Richard S. Price, Associate Professor, Weber State University
Today, I’m a busy and happy associate professor. I research how and why queer literature is suppressed in modern America. I helped co-create the first queer studies program in Utah. I spend time advocating for queer youth in a state that doesn’t particularly like them. I have found a purpose that helps join both my personal and professional identities. Four years ago, however, none of this was true.
In the spring of 2018, I did it. I achieved tenure. I entered that summer excited by this fact. After all, I had landed a teaching-focused job that I loved (on most days) and that allowed me to do whatever research I wanted. It’s a relatively low stress environment that worked for what I liked to do. I settled into my kitchen that May to start working on what I intended to be a law review article. For five weeks I plugged away at it and hit about 55 pages (remember, in the law review world the more words the better).
And then it hit me. I simply didn’t care about the paper. It was fine. I knew I could get it published and that at least a few people would read it. But I didn’t care. I didn’t see the point anymore. That was the last day I ever looked at it. But the problem was broader as I didn’t find anything I had been doing stimulating. It all seemed so abstract—like I was trying to perform the image of what a political scientist was supposed to do. I finally accepted something that had been eating at the back of my mind for a while: I was exhausted by my entire research trajectory, and I didn’t know what to do.
So I did nothing. I don’t mean this in the euphemistic way that many of us joke about on Twitter—doing “nothing” while actually prepping classes or coding research materials. I just shut down professionally and went into a deep, depressive funk. The very thought of research sent me into a tailspin, so it was easier to avoid it altogether. And then one day my partner made a fateful suggestion that I check out young adult (YA) books. After all, I had recently enjoyed the film Love, Simon and figured I could try out the novel. I was hooked.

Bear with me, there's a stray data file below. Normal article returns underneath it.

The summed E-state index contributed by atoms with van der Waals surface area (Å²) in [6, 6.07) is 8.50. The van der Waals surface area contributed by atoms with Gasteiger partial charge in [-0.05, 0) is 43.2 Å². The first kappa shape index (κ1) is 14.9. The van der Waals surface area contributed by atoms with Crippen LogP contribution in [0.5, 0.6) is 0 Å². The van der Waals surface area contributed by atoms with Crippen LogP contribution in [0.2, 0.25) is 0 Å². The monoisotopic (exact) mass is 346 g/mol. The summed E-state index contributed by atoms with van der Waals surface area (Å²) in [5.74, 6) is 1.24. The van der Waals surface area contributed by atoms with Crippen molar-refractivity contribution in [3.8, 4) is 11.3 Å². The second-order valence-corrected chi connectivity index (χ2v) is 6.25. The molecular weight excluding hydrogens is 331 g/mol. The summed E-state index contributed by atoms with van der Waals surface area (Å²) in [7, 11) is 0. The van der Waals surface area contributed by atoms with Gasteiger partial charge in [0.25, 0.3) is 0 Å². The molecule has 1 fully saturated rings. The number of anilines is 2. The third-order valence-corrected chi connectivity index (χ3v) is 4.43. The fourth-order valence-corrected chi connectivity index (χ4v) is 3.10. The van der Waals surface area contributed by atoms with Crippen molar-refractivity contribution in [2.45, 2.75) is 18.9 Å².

It’s fair to say that for the next four months I did little else than read YA novels. I won’t try to get into the therapeutic nature of it all, but some element of the genre was just right for what I needed. I was especially drawn to the vast subgenre of queer YA. In the past decade, the publishing world has seen a massive increase in titles about LGBTQ teens living their lives—books often written by LGBTQ adults. These books were a revelation because it gave me a vision of a world I wish I’d had as a teen.
I knew I was queer in high school, but having grown up in the mid-1990s in a school and society dedicated to straightness, I also learned the lesson that queerness was unacceptable. So I boxed it all up and tried to pretend to be straight, leading to a lot of internal discomfort. Queer YA not only gave me a vision of an alternate teen existence but also language I never had for aspects of my queerness: being nonbinary. This revelation went a long way to overcoming that depression. I gradually began to wear my queerness on my sleeve. While I have little doubt this annoys and has pushed away some students (and colleagues, but good riddance to those folks), another population of students expresses a bit of joy at seeing me in front of a class. Nothing is better than introducing myself with pronouns and seeing some student smile shyly because I’m probably the first nonbinary professor/teacher they’ve ever met. It has also led me to push even more queer content into my teaching schedule. I love teaching—one shouldn’t take a teaching focused job if you don’t—but teaching LGBTQ content lets me provide students the material I wish I would have had a lot earlier.